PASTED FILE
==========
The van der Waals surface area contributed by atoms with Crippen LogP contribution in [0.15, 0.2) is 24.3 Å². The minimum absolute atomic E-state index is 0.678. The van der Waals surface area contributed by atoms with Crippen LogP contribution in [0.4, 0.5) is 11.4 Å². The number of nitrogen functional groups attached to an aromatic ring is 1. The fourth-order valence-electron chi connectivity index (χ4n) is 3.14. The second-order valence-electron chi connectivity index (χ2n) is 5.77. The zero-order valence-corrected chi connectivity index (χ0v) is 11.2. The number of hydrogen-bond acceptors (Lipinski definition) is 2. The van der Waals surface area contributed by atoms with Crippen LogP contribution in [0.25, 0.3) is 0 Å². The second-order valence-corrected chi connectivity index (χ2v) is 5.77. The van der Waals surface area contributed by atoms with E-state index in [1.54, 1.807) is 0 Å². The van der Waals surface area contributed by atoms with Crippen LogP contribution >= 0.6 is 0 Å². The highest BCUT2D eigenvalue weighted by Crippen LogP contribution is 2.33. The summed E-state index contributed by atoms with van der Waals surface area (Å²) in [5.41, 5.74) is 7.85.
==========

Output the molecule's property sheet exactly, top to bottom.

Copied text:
The van der Waals surface area contributed by atoms with Crippen LogP contribution in [0.15, 0.2) is 24.3 Å². The minimum absolute atomic E-state index is 0.678. The van der Waals surface area contributed by atoms with Crippen LogP contribution in [0.4, 0.5) is 11.4 Å². The number of nitrogen functional groups attached to an aromatic ring is 1. The fourth-order valence-electron chi connectivity index (χ4n) is 3.14. The second-order valence-electron chi connectivity index (χ2n) is 5.77. The zero-order valence-corrected chi connectivity index (χ0v) is 11.2. The number of hydrogen-bond acceptors (Lipinski definition) is 2. The van der Waals surface area contributed by atoms with Crippen LogP contribution in [0.25, 0.3) is 0 Å². The second-order valence-corrected chi connectivity index (χ2v) is 5.77. The van der Waals surface area contributed by atoms with E-state index in [1.54, 1.807) is 0 Å². The van der Waals surface area contributed by atoms with Crippen LogP contribution >= 0.6 is 0 Å². The highest BCUT2D eigenvalue weighted by Crippen LogP contribution is 2.33. The summed E-state index contributed by atoms with van der Waals surface area (Å²) in [5.41, 5.74) is 7.85.